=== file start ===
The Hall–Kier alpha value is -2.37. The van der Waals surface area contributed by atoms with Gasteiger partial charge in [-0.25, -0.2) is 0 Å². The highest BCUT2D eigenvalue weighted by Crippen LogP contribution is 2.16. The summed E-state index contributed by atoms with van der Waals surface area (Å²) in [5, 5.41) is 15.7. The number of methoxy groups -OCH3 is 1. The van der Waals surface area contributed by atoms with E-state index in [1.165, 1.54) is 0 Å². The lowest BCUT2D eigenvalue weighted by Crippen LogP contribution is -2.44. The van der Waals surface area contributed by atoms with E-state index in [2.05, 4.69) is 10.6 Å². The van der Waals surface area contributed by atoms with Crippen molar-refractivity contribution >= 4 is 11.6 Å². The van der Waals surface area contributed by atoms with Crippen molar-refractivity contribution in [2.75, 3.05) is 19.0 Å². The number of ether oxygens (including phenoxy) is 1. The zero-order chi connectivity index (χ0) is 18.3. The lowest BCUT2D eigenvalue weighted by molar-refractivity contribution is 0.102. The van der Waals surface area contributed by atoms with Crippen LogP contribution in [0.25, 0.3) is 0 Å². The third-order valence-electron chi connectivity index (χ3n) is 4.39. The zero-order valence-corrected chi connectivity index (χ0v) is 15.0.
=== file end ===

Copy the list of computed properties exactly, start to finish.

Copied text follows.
The Hall–Kier alpha value is -2.37. The van der Waals surface area contributed by atoms with Gasteiger partial charge in [-0.25, -0.2) is 0 Å². The highest BCUT2D eigenvalue weighted by Crippen LogP contribution is 2.16. The summed E-state index contributed by atoms with van der Waals surface area (Å²) in [5, 5.41) is 15.7. The number of methoxy groups -OCH3 is 1. The van der Waals surface area contributed by atoms with E-state index in [1.165, 1.54) is 0 Å². The lowest BCUT2D eigenvalue weighted by Crippen LogP contribution is -2.44. The van der Waals surface area contributed by atoms with E-state index in [2.05, 4.69) is 10.6 Å². The van der Waals surface area contributed by atoms with Crippen molar-refractivity contribution >= 4 is 11.6 Å². The van der Waals surface area contributed by atoms with Crippen molar-refractivity contribution in [2.75, 3.05) is 19.0 Å². The number of ether oxygens (including phenoxy) is 1. The zero-order chi connectivity index (χ0) is 18.3. The lowest BCUT2D eigenvalue weighted by molar-refractivity contribution is 0.102. The van der Waals surface area contributed by atoms with Crippen LogP contribution in [0.25, 0.3) is 0 Å². The third-order valence-electron chi connectivity index (χ3n) is 4.39. The zero-order valence-corrected chi connectivity index (χ0v) is 15.0.